There has been media noise in recent times about the possibility of a Chinese economic slowdown or crash. This is nothing new; swathes of spectators have persistently claimed over the past decade that China’s miraculous growth will come to a halt, due to an ever-changing myriad of variables resulting in this ‘inevitable’ economic calamity. But criticisms often fail to capture a wider understanding of the heterogeneous and complicated systems of China’s economy. Upon examining a few criticisms, while they have validity, they also reveal that these perceived threats only pose an ostensible danger. In fact, an efficient government with a unique balance of ideas has allowed China to consistently meet its
growth targets, and will be the key to overtake the US in economic power. We have so much to learn from China’s approach to economics; if we choose to not be dismissive and examine issues closely, we may gain insight into our own economic woes.
Possibly the most common issue commentators have with China is its high levels of debt. China’s economy has primarily grown through the proliferation of government-funded investment projects (investment alone made up for 60 per cent of GDP in 2017), which have been utilised in domestic spending, such as high-speed rail construction and housing. Over the years, this has brought on ever- mounting levels of debt that have persistently increased as more spending has taken place. Efforts to avoid the financial crisis in 2008, which saw the government pour billions of renminbi into a stimulus package, only added to this debt – manifesting in the debtto-GDP ratio soaring to 300 per cent. As this debt is now rising considerably faster than GDP (which has recently slowed relative to previous years), China’s economy will begin to slump – much in the same way that western economies did when their debt began to grow faster than their GDP, in the prelude to the GFC.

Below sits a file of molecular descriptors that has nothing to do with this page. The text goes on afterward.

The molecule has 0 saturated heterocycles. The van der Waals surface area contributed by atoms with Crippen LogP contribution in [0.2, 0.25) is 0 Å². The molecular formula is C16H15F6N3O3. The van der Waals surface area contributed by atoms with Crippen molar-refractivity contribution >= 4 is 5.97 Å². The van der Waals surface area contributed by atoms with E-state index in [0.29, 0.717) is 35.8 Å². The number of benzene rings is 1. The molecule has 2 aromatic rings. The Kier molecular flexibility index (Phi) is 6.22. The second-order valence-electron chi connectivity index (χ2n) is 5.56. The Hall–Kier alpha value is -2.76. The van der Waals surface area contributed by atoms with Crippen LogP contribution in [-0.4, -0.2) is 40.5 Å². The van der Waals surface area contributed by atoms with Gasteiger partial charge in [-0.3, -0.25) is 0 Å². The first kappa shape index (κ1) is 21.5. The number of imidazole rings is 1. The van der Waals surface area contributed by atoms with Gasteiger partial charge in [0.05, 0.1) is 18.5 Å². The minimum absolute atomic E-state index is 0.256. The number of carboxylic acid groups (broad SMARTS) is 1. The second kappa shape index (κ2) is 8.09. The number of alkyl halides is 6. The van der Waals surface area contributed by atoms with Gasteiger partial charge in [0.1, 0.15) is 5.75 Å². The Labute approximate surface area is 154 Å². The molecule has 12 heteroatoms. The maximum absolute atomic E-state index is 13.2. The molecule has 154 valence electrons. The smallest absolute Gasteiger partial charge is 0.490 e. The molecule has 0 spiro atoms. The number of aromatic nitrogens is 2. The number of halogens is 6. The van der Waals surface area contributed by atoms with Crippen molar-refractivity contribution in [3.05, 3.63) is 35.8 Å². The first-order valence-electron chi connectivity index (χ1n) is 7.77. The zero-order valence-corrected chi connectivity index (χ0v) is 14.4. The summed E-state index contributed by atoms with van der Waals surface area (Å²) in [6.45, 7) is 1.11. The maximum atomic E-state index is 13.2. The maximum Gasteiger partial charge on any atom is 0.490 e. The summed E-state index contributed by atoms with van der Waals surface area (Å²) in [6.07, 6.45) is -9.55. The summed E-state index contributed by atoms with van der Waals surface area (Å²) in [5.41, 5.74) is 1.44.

The distribution and origin of this debt, as well as the health of relevant institutions, are far more indicative variables than the debt figure alone. In China’s case, debt is largely public (meaning that it essentially owns its own debt), while only 10 per cent of it is external (debts owed to foreign bodies). This means it is highly unlikely, as some commentators claim, that China will be unable to pay external debtors as per conditions and endure a sudden economic recession. Further, most of this debt was created through smart investment and spending operations that tangibly improved the real economy. In the case of the fiscal stimulus package during the GFC, most resources went to local governments and state businesses to keep employing workers and thus keep economic activity going. Meanwhile, credit growth in the US was largely due to financial engineering and an increase in private debt from the proliferation of loans and mortgages with high credit risk, which had no direct benefit to the real economy.
However, critics are quick to point out potential credit risks, brewing within the banking sector, as the most serious concern stemming from China’s debt. Due to strict regulations surrounding loans from public banks (which make up nearly half of Chinese banks), private institutions have turned to less regulated financial entities for funding and financial products. This less regulated industry is called the ‘shadow banking’ industry – an area characterised by less government regulation. Even local governments have relied on shadow banking for additional funds, since issuing bonds and stock was previously illegal. Steady privatisation coupled with the maintenance of tough loaning policies by public banks has seen the shadow banking sector reach just over 75 per cent of GDP from 30 per cent in five years, stipulating that shadow banks are helping to create substantial amounts of credit. Even if this credit is going towards real economic activity, there is concern that much of this debt is short term but funding long term projects – creating a liquidity mismatch that adds to the overall credit risk. Further, as the sector is largely unregulated, defaults do not carry government guarantees of assistance and there is great uncertainty regarding the interconnectedness of these institutions. A possible marked rise in defaults by shadow banking customers has the potential to send seismic ripples throughout the economy, if left unchecked.